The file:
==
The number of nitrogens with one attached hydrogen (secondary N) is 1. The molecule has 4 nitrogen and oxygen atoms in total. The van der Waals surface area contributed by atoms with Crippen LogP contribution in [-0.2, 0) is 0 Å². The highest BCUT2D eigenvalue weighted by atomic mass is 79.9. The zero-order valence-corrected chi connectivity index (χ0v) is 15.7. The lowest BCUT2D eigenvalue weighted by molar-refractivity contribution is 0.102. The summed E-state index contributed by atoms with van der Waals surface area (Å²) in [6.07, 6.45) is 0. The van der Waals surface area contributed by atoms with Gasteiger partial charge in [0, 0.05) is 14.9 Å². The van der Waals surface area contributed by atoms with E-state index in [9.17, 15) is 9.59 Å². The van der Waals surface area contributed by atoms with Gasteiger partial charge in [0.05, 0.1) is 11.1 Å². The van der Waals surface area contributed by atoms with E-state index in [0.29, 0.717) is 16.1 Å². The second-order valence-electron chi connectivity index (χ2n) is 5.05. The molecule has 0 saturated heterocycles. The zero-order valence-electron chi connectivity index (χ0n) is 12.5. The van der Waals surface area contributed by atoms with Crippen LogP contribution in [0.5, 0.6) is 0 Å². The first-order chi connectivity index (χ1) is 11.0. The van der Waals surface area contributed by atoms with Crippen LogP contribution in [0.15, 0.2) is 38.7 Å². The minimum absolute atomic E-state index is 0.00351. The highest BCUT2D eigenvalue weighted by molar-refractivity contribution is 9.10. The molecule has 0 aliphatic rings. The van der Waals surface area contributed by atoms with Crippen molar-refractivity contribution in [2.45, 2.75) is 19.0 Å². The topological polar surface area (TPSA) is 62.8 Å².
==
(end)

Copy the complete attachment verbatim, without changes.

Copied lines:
The number of nitrogens with one attached hydrogen (secondary N) is 1. The molecule has 4 nitrogen and oxygen atoms in total. The van der Waals surface area contributed by atoms with Crippen LogP contribution in [-0.2, 0) is 0 Å². The highest BCUT2D eigenvalue weighted by atomic mass is 79.9. The zero-order valence-corrected chi connectivity index (χ0v) is 15.7. The lowest BCUT2D eigenvalue weighted by molar-refractivity contribution is 0.102. The summed E-state index contributed by atoms with van der Waals surface area (Å²) in [6.07, 6.45) is 0. The van der Waals surface area contributed by atoms with Gasteiger partial charge in [0, 0.05) is 14.9 Å². The van der Waals surface area contributed by atoms with E-state index in [9.17, 15) is 9.59 Å². The van der Waals surface area contributed by atoms with Gasteiger partial charge in [0.05, 0.1) is 11.1 Å². The van der Waals surface area contributed by atoms with E-state index in [0.29, 0.717) is 16.1 Å². The second-order valence-electron chi connectivity index (χ2n) is 5.05. The molecule has 0 saturated heterocycles. The zero-order valence-electron chi connectivity index (χ0n) is 12.5. The van der Waals surface area contributed by atoms with Crippen LogP contribution in [0.5, 0.6) is 0 Å². The first-order chi connectivity index (χ1) is 11.0. The van der Waals surface area contributed by atoms with Crippen LogP contribution in [0.15, 0.2) is 38.7 Å². The minimum absolute atomic E-state index is 0.00351. The highest BCUT2D eigenvalue weighted by molar-refractivity contribution is 9.10. The molecule has 0 aliphatic rings. The van der Waals surface area contributed by atoms with Crippen molar-refractivity contribution in [2.45, 2.75) is 19.0 Å². The topological polar surface area (TPSA) is 62.8 Å².